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Today in White Sox History: November 10

Easy money?

On this day 57 years ago, the White Sox made a cash-first move that did not pay off.
| via Chili Dog MVP


New White Sox GM Frank “Trader” Lane made his first deal, and it was a beauty.

Lane traded backup catcher Aaron Robinson to the Tigers for a young, left-handed pitcher named Billy Pierce and $10,000.

Pierce would become arguably the finest lefthander in White Sox history. He won 186 games in a Sox uniform with two 20-win seasons, seven All-Star selections (three starts) and four one-hitters. He led the AL in various seasons in wins, complete games, ERA and strikeouts. He was the first Chicago athlete on the cover of Sports Illustrated (May 1957), and was also on the cover of Sport magazine later that same year.

By WAR, Billy was considered the best pitcher in baseball in the 1950s.


The White Sox officially announced they had signed a deal to leave WGN-TV for WFLD-TV (UHF Channel 32) starting in 1968.

The deal’s base payout was $1 million annually to the Sox for five years, for a minimum of 123 games — including games from the West Coast, which had never been shown on WGN.

Much like the SportsVision decision made by the club in 1982, in theory this move was a sound business idea. But in reality, most of Chicago couldn’t even receive the UHF signal, which made the move a disaster — especially as the Cubs (still on WGN) expanded their number of broadcast games. Their visibility, along with a talented team from the late 60’s through the early 70’s, made the White Sox almost invisible in the market.


Frank Thomas won his first MVP, on the strength of a .317 batting average with 41 home runs and 128 RBIs. The Big Hurt was a large reason the White Sox would win the Western Division championship. Even rarer, his winning the award was by a unanimous vote of the Baseball Writers Association of America, grabbing 392 points. Paul Molitor of the Blue Jays was a distant second, at 209.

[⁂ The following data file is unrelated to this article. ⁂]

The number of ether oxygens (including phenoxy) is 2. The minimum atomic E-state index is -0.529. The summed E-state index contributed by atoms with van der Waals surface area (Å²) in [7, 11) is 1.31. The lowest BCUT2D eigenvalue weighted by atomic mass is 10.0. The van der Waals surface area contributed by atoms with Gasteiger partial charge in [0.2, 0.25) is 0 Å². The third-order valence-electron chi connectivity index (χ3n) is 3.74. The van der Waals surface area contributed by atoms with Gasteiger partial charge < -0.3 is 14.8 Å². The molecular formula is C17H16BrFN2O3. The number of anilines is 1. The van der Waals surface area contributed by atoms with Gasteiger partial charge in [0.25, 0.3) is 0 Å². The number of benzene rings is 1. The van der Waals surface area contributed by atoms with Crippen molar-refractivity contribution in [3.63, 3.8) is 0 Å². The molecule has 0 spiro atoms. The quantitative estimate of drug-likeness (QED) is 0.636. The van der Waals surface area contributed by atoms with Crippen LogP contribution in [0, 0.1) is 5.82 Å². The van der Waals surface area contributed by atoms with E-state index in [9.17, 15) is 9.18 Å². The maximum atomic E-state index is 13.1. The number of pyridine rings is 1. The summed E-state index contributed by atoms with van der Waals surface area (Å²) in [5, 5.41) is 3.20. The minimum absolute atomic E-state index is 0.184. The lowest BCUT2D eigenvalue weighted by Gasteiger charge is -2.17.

The awarded netted Thomas a $100,000 bonus, and he enjoyed a repeat win in 1994.


White Sox slugger José Abreu was named the unanimous winner by the Baseball Writers Association of America as the AL Rookie of the Year. He got all 30 votes on the basis of a spectacular first season in the major leagues: a .317 average with 36 home runs and 107 RBIs. He led the majors in slugging percentage as well.

Pitcher Matt Shoemaker of the Angels finished second.


Liam Hendriks was named the American League Reliever of the Year. The 31-year-old signed with the White Sox as a free agent after the pandemic-shortened 2020 season, coming from the Oakland A’s, and more than lived up to his contract in 2021. He had a 2.54 ERA and an incredible 113 strikeouts against only seven walks in 71 innings. He led the league with 38 saves in 44 opportunities.

Hendriks was the first Sox pitcher to win this award, which was instituted in 2014. But former White Sox pitchers like Eddie Fisher, Terry Forster, Rich Gossage and Bobby Thigpen had won past relief pitching awards.


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